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Bird Raised $300 Million in New Funding

The e-scooter startup, Bird, raised a new round of funding. This time, the company raised $300 million. Investors in this round include Fidelity Investments. In addition, Bird will go public through a special purpose acquisition corporation (SPAC).

e-scooter startup Bird raises $300 million in new funding

Electric scooter startup Bird has snagged $300 million in new funding to continue its global expansion. The company has launched in 15 cities so far, and plans to add seven more over the next few days.

The company has already landed a gig as a ride-hailing partner for Uber. And it has also acquired Jump Bikes, a dockless electric bicycle sharing system.

While the e-scooter industry is a booming one, it doesn’t mean that it’s a thriving business for everyone. For many, the unit economics of the scooters are lacking. Even Bird has experienced some losses. Its biggest cost per ride is depreciation in scooter value.

The $300 million round will be led by Fidelity Investments. Bird will also receive investment from Accel Partners, Menlo Ventures, and Sequoia Capital.

The new funding will be used to continue research and development on vehicles and expand its transportation services. It will also be used to hire a team in Europe for a potential scooter business.

Investors include Fidelity Investments

The Bird fin de siècle was one of the bigger deals of the week. In addition to the big daddy of capital, the company also landed its most prestigious employee of the year, CEO John Malone. Its latest round of funding comes on the heels of a $208 million infusion from Sequoia Capital. That’s not bad for a young fund.

Despite its storied history, the company has yet to achieve its full potential. To make up for lost time, the firm is doubling down on its hiring plan. It’s currently on track to hire an additional 12,000 employees in the next 12 months. Meanwhile, its largest shareholders are reportedly on the prowl for a sale.

Aside from its well-oiled internals, the company is best known for its robo-advisory offerings. This is largely thanks to the efforts of former hedge fund manager Sean Gavin, who was tasked with overseeing the portfolios of the world’s richest men and women. But the company also has to deal with a slew of rogue employees, many of them unscrupulous.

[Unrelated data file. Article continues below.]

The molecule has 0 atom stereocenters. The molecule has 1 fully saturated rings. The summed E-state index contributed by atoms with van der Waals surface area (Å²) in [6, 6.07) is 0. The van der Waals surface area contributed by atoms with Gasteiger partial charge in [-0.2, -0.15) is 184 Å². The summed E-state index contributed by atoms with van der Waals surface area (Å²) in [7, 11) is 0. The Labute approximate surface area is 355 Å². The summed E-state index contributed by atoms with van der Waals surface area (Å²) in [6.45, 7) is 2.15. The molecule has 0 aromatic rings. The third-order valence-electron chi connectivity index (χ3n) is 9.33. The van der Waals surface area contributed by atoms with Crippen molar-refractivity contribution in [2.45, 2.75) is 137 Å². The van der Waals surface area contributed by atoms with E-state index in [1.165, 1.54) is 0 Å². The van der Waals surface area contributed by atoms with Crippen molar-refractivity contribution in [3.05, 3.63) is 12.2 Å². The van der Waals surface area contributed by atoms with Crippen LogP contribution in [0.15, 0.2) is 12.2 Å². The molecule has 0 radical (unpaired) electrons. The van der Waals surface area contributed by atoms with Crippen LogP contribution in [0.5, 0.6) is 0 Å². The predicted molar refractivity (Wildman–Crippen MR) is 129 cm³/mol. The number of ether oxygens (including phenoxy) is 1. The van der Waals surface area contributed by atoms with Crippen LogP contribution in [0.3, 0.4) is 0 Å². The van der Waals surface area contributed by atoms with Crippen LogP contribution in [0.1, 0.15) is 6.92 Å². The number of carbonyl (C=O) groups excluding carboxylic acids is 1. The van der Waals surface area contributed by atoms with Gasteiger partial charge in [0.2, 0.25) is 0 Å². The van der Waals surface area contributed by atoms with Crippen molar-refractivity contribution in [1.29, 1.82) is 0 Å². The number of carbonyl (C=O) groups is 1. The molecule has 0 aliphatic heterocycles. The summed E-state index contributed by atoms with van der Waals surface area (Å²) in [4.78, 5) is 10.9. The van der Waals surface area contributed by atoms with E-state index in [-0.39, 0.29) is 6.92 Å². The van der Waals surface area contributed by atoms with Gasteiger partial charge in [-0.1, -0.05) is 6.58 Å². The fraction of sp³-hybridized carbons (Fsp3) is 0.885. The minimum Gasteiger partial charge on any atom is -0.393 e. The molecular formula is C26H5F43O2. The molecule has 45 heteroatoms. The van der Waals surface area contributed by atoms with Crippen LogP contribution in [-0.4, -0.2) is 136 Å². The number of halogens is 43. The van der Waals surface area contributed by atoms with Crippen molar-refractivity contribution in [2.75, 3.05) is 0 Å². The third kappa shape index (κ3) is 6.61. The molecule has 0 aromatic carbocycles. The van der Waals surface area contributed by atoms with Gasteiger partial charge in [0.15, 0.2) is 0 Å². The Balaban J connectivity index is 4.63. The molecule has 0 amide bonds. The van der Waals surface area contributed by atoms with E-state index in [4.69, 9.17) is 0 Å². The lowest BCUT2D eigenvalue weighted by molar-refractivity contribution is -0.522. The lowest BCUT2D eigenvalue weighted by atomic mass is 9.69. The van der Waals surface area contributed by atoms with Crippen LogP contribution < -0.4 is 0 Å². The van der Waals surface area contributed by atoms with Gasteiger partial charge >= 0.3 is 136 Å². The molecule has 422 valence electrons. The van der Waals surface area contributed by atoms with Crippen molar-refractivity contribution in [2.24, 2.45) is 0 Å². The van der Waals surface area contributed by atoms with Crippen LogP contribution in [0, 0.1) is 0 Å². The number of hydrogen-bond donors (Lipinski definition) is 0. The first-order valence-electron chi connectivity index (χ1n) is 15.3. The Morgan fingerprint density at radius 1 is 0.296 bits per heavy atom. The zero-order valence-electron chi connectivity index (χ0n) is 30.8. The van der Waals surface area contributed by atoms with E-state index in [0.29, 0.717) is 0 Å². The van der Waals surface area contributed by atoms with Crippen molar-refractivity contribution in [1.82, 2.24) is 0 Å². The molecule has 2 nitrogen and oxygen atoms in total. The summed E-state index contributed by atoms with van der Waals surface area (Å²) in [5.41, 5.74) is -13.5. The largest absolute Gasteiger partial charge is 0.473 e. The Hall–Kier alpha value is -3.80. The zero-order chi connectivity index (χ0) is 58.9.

Bird will go public via a SPAC

Bird, a pioneer in the electric scooter and shared vehicle sharing industry, announced that it is merging with local special purpose acquisition company Switchback II Corporation in a transaction that will enable the combined entity to retain net proceeds of up to $428 million. The deal is subject to final vote and other closing conditions.

Bird’s move follows the announcement of the formation of a new board of directors last month. The board includes notable figures from the energy, transportation, and technology industries.

Bird plans to launch a public offering this summer. It expects to reach profitability in 2023. In addition, the company will be valued at around $2.3 billion.

Bird has been operating in 350 cities worldwide. Since its founding in 2017, the company has raised more than $1 billion. They also recently reduced their workforce by about half. According to the company, topline revenue increased 81% over the past month. However, Bird says that the seasonality of their e-scooter business contributed to this increase.

More from Axios

The ridesharing startup Bird is raising up to $300 million in new funding led by Fidelity. It’s structured as an extension of a prior round, meaning the company will maintain a $2 billion pre-money valuation. This is in contrast to rival Lime’s request for $400 million in a new round.

Bird is in a race to reclaim “micromobility” supremacy with Lime, which is seeking to raise a total of $400 million in a new round. While the new deal would keep the two companies at roughly the same value, it would also allow for Bird to go public via a SPAC, or special purpose acquisition corporation. That is something Lime hasn’t been able to do. And it could help Bird wrangle its way into the New York Stock Exchange.

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